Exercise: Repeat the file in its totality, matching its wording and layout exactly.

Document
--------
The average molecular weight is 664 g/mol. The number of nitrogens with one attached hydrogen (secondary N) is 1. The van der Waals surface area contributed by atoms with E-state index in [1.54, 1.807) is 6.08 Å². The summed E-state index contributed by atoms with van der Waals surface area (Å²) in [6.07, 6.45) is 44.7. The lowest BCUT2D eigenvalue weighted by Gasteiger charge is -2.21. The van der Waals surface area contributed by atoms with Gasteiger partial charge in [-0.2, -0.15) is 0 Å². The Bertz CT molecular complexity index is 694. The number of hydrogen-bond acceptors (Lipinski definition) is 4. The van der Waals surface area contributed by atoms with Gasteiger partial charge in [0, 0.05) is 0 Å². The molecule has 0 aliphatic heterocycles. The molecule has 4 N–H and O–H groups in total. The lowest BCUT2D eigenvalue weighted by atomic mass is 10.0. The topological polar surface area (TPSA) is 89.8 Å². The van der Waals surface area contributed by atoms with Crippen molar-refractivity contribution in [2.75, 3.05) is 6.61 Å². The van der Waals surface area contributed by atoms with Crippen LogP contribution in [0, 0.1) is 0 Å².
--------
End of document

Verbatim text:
The average molecular weight is 664 g/mol. The number of nitrogens with one attached hydrogen (secondary N) is 1. The van der Waals surface area contributed by atoms with E-state index in [1.54, 1.807) is 6.08 Å². The summed E-state index contributed by atoms with van der Waals surface area (Å²) in [6.07, 6.45) is 44.7. The lowest BCUT2D eigenvalue weighted by Gasteiger charge is -2.21. The van der Waals surface area contributed by atoms with Gasteiger partial charge in [-0.2, -0.15) is 0 Å². The Bertz CT molecular complexity index is 694. The number of hydrogen-bond acceptors (Lipinski definition) is 4. The van der Waals surface area contributed by atoms with Gasteiger partial charge in [0, 0.05) is 0 Å². The molecule has 0 aliphatic heterocycles. The molecule has 4 N–H and O–H groups in total. The lowest BCUT2D eigenvalue weighted by atomic mass is 10.0. The topological polar surface area (TPSA) is 89.8 Å². The van der Waals surface area contributed by atoms with Crippen molar-refractivity contribution in [2.75, 3.05) is 6.61 Å². The van der Waals surface area contributed by atoms with Crippen LogP contribution in [0, 0.1) is 0 Å².